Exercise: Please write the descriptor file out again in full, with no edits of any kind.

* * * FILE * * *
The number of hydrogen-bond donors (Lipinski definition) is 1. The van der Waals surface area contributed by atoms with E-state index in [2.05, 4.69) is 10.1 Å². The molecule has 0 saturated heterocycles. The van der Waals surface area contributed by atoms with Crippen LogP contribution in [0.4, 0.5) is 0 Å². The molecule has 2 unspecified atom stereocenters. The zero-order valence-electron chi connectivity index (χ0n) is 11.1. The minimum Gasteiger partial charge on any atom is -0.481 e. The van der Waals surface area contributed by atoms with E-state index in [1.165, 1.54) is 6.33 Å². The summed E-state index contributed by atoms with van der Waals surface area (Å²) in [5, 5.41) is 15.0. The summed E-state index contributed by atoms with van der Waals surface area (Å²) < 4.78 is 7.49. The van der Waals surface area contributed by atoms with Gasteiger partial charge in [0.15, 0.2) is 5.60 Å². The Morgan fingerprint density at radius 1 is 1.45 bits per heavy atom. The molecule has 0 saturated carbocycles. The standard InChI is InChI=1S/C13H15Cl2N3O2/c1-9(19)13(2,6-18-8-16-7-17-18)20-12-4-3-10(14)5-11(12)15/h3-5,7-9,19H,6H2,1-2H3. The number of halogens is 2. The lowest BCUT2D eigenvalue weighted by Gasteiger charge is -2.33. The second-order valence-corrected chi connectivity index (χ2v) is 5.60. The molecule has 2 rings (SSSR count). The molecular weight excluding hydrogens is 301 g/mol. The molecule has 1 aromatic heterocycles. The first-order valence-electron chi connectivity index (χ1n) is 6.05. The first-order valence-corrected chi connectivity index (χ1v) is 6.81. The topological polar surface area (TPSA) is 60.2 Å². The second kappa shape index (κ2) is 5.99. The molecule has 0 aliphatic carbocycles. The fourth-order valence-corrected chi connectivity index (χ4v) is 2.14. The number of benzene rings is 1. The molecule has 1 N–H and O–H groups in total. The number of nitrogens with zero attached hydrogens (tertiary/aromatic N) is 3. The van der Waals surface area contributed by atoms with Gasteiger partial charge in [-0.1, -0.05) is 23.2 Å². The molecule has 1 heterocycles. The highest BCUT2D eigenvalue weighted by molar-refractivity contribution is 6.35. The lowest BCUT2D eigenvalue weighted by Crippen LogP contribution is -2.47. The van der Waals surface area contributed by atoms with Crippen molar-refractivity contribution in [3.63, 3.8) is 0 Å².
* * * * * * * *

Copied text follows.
The number of hydrogen-bond donors (Lipinski definition) is 1. The van der Waals surface area contributed by atoms with E-state index in [2.05, 4.69) is 10.1 Å². The molecule has 0 saturated heterocycles. The van der Waals surface area contributed by atoms with Crippen LogP contribution in [0.4, 0.5) is 0 Å². The molecule has 2 unspecified atom stereocenters. The zero-order valence-electron chi connectivity index (χ0n) is 11.1. The minimum Gasteiger partial charge on any atom is -0.481 e. The van der Waals surface area contributed by atoms with E-state index in [1.165, 1.54) is 6.33 Å². The summed E-state index contributed by atoms with van der Waals surface area (Å²) in [5, 5.41) is 15.0. The summed E-state index contributed by atoms with van der Waals surface area (Å²) < 4.78 is 7.49. The van der Waals surface area contributed by atoms with Gasteiger partial charge in [0.15, 0.2) is 5.60 Å². The Morgan fingerprint density at radius 1 is 1.45 bits per heavy atom. The molecule has 0 saturated carbocycles. The standard InChI is InChI=1S/C13H15Cl2N3O2/c1-9(19)13(2,6-18-8-16-7-17-18)20-12-4-3-10(14)5-11(12)15/h3-5,7-9,19H,6H2,1-2H3. The number of halogens is 2. The lowest BCUT2D eigenvalue weighted by Gasteiger charge is -2.33. The second-order valence-corrected chi connectivity index (χ2v) is 5.60. The molecule has 2 rings (SSSR count). The molecular weight excluding hydrogens is 301 g/mol. The molecule has 1 aromatic heterocycles. The first-order valence-electron chi connectivity index (χ1n) is 6.05. The first-order valence-corrected chi connectivity index (χ1v) is 6.81. The topological polar surface area (TPSA) is 60.2 Å². The second kappa shape index (κ2) is 5.99. The molecule has 0 aliphatic carbocycles. The fourth-order valence-corrected chi connectivity index (χ4v) is 2.14. The number of benzene rings is 1. The molecule has 1 N–H and O–H groups in total. The number of nitrogens with zero attached hydrogens (tertiary/aromatic N) is 3. The van der Waals surface area contributed by atoms with Gasteiger partial charge in [-0.1, -0.05) is 23.2 Å². The molecule has 1 heterocycles. The highest BCUT2D eigenvalue weighted by molar-refractivity contribution is 6.35. The lowest BCUT2D eigenvalue weighted by Crippen LogP contribution is -2.47. The van der Waals surface area contributed by atoms with Crippen molar-refractivity contribution in [3.63, 3.8) is 0 Å².